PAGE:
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May 2 — June 9, 2024

D.D.D.D, New York, New York

Resignation, 2024
Video, 5 Minutes
Resignation, 2024
Wood, foam, glass, bed linen, acrylic on canvas, sports gear, plaster, 65" x 30" x 34"
The One Thing That Can Save America, 2024
Pigment print, archival paper, artist frame, 13" x 10"

What is the metric for art goals? In Resignation, instead of speaking directly of the feelings of dejection, exhaustion, and hopelessness which are a separate genre in art, Samson Stilwell constructs a stand-in for the aesthetic retiree, combining visuals of sports and politics, where cherished positions are timed to age, election cycle, and youthful agility.

In the center, an archeological vitrine with the armor of a powerless superhero, an all-American show of brute force displayed as if seen from a historical distance. One can imagine a scholar scribbling down her translations of a long-forgotten language of desperate fortitude that recites the backlog of what, thanks to being in the past, looks like failure. An open air stage in the park, where the Mayor reads his farewell poem and invites that superhero for an eulogy. A folk song about homecoming. A tree made of wire, an image that might allude to the omnipresence and multifariousness of electricity and leads me toward an underlying question of a more general kind. Is art a particle or a wave? And if it’s either of those or both, how and when does it ever end?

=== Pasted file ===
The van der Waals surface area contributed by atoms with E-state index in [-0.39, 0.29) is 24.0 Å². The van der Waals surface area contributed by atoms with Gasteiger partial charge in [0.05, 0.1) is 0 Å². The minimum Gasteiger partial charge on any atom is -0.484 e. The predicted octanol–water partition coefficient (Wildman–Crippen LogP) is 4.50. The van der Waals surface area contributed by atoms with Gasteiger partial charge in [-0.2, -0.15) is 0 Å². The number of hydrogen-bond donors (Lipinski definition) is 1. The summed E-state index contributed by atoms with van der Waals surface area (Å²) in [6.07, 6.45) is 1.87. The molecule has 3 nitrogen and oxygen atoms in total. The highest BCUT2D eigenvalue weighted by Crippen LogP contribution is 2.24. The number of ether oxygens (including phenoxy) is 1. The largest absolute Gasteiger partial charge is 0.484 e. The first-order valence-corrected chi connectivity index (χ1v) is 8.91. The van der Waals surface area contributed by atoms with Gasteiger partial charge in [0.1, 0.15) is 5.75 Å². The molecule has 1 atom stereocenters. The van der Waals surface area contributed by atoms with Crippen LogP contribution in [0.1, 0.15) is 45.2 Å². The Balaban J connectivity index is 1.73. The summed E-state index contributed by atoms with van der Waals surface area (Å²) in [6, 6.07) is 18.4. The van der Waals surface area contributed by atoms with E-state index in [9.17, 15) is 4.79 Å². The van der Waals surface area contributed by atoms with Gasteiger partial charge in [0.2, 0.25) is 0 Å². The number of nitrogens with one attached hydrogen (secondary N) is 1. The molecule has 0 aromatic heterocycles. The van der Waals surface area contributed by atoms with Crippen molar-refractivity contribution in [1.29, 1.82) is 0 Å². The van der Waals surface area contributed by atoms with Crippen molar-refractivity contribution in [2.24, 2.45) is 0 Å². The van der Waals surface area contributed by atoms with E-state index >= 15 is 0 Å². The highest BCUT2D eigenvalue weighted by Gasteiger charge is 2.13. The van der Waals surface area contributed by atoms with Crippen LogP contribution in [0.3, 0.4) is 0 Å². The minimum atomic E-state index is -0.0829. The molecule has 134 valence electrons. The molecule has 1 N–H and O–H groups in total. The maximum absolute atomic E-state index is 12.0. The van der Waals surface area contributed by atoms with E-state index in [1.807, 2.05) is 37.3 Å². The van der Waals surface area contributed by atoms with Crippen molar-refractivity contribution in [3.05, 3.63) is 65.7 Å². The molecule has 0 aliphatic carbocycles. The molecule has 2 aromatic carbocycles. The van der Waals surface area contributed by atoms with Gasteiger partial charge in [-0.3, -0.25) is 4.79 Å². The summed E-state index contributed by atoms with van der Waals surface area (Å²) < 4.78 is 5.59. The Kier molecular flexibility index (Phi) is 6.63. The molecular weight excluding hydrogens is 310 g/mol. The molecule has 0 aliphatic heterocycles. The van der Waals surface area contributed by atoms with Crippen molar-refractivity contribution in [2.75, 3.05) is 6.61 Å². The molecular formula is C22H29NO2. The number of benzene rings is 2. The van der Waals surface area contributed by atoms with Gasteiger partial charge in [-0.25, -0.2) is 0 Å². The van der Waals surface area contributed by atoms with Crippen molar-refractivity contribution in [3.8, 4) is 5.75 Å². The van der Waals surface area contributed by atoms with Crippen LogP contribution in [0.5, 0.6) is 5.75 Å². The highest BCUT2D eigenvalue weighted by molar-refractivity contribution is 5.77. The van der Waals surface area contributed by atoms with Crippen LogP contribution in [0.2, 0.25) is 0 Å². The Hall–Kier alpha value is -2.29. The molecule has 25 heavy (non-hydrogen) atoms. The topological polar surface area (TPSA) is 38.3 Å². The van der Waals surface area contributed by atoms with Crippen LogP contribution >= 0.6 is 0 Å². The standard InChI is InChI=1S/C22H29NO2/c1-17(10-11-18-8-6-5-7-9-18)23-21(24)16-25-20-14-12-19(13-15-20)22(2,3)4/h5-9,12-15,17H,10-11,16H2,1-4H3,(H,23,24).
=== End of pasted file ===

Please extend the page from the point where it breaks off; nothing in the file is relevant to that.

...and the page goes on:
The complex answer is that if art is a particle, then the field is composed of discrete points, like individual stars in the sky. If it is a wave, then art is a continuous event, and no artist should, in the words of John Ashberry, expect a fate “exemplary, like a star.” The simple answer is that all visuals are ‘content’ now, transmitted and approved electronically, with comic book superhero lore acting as the blueprint for the mechanics of relentless content dissemination. Therefore, while offline art is usually made of particles, it is more often seen through waves of screen radiation. This situation accelerates the difference between the value of an artistic gesture and the value of its content versions. It also complicates the notion of achievement. The success of an offline piece does not guarantee effective dissemination through the networks. Stopping production offline might not synchronize with a shutdown of online activities, and vice versa.

Stilwell allows for every eventuality of this sort. While Resignation might read as an ironic wake for oversized ambition, it also looks for ways of art making that combine crawls in the Internet’s sparsely visited corners with a deconstruction of persistent heroic myths. A superhero, symbol of effortless cultural visibility, performs a song that has 78 views on YouTube. A politician waxes poetic, bringing the effusiveness of verse to the media-saturated event of leaving office: “Around us, joyless sleep would gather. Doubts of whether we were doing what we wanted or if what we wanted was any good to want at all.” By contrasting infusions of weak media (generic folk song, poem) with strong media (comic books, politics), Stilwell closes the rift between the immovable object and the content stream, thus making sure that the art goals are never truly met.

- Valentine Diaconov